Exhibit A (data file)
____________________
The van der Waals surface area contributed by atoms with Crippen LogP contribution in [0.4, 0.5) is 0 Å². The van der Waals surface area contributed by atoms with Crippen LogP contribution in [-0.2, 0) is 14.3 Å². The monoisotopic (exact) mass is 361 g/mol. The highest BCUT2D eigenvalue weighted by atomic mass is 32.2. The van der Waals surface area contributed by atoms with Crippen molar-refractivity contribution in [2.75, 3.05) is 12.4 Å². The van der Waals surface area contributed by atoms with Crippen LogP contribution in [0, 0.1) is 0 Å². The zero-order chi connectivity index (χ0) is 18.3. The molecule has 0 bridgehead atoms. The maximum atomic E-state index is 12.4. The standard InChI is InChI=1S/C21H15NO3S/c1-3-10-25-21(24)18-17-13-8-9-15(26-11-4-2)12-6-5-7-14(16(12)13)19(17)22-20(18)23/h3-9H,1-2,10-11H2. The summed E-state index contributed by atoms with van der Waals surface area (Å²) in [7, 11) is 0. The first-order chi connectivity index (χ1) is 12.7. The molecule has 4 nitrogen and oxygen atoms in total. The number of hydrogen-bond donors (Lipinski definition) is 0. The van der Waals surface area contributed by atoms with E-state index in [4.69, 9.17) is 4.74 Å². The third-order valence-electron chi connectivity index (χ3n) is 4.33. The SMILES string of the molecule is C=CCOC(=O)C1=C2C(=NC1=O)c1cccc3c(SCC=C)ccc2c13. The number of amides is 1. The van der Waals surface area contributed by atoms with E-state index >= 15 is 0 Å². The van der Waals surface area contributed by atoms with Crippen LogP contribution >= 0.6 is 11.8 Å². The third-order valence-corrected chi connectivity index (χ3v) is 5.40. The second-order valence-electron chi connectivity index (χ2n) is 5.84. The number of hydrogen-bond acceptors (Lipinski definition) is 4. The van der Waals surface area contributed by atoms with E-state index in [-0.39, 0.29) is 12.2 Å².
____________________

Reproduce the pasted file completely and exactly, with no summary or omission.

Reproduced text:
The van der Waals surface area contributed by atoms with Crippen LogP contribution in [0.4, 0.5) is 0 Å². The van der Waals surface area contributed by atoms with Crippen LogP contribution in [-0.2, 0) is 14.3 Å². The monoisotopic (exact) mass is 361 g/mol. The highest BCUT2D eigenvalue weighted by atomic mass is 32.2. The van der Waals surface area contributed by atoms with Crippen molar-refractivity contribution in [2.75, 3.05) is 12.4 Å². The van der Waals surface area contributed by atoms with Crippen LogP contribution in [0, 0.1) is 0 Å². The zero-order chi connectivity index (χ0) is 18.3. The molecule has 0 bridgehead atoms. The maximum atomic E-state index is 12.4. The standard InChI is InChI=1S/C21H15NO3S/c1-3-10-25-21(24)18-17-13-8-9-15(26-11-4-2)12-6-5-7-14(16(12)13)19(17)22-20(18)23/h3-9H,1-2,10-11H2. The summed E-state index contributed by atoms with van der Waals surface area (Å²) in [7, 11) is 0. The first-order chi connectivity index (χ1) is 12.7. The molecule has 4 nitrogen and oxygen atoms in total. The number of hydrogen-bond donors (Lipinski definition) is 0. The van der Waals surface area contributed by atoms with E-state index in [4.69, 9.17) is 4.74 Å². The third-order valence-electron chi connectivity index (χ3n) is 4.33. The SMILES string of the molecule is C=CCOC(=O)C1=C2C(=NC1=O)c1cccc3c(SCC=C)ccc2c13. The number of amides is 1. The van der Waals surface area contributed by atoms with E-state index >= 15 is 0 Å². The van der Waals surface area contributed by atoms with Crippen LogP contribution >= 0.6 is 11.8 Å². The third-order valence-corrected chi connectivity index (χ3v) is 5.40. The second-order valence-electron chi connectivity index (χ2n) is 5.84. The number of hydrogen-bond acceptors (Lipinski definition) is 4. The van der Waals surface area contributed by atoms with E-state index in [-0.39, 0.29) is 12.2 Å².